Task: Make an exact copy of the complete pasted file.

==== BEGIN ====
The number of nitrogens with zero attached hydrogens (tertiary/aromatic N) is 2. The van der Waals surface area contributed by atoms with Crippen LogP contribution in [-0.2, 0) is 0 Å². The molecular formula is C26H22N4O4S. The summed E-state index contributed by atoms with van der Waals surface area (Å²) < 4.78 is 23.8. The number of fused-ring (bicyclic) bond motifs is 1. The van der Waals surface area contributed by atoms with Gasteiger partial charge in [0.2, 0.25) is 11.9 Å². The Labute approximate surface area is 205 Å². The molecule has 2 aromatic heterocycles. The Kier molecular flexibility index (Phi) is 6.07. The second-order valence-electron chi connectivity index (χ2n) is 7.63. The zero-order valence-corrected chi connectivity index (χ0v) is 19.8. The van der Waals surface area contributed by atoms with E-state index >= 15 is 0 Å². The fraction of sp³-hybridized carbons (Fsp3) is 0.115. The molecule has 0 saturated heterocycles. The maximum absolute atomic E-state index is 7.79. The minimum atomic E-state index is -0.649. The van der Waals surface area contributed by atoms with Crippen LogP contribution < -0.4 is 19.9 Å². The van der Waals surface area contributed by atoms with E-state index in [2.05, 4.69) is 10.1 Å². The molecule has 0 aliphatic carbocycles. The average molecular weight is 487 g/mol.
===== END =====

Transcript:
The number of nitrogens with zero attached hydrogens (tertiary/aromatic N) is 2. The van der Waals surface area contributed by atoms with Crippen LogP contribution in [-0.2, 0) is 0 Å². The molecular formula is C26H22N4O4S. The summed E-state index contributed by atoms with van der Waals surface area (Å²) < 4.78 is 23.8. The number of fused-ring (bicyclic) bond motifs is 1. The van der Waals surface area contributed by atoms with Gasteiger partial charge in [0.2, 0.25) is 11.9 Å². The Labute approximate surface area is 205 Å². The molecule has 2 aromatic heterocycles. The Kier molecular flexibility index (Phi) is 6.07. The second-order valence-electron chi connectivity index (χ2n) is 7.63. The zero-order valence-corrected chi connectivity index (χ0v) is 19.8. The van der Waals surface area contributed by atoms with E-state index >= 15 is 0 Å². The fraction of sp³-hybridized carbons (Fsp3) is 0.115. The molecule has 0 saturated heterocycles. The maximum absolute atomic E-state index is 7.79. The minimum atomic E-state index is -0.649. The van der Waals surface area contributed by atoms with Crippen LogP contribution < -0.4 is 19.9 Å². The van der Waals surface area contributed by atoms with E-state index in [2.05, 4.69) is 10.1 Å². The molecule has 0 aliphatic carbocycles. The average molecular weight is 487 g/mol.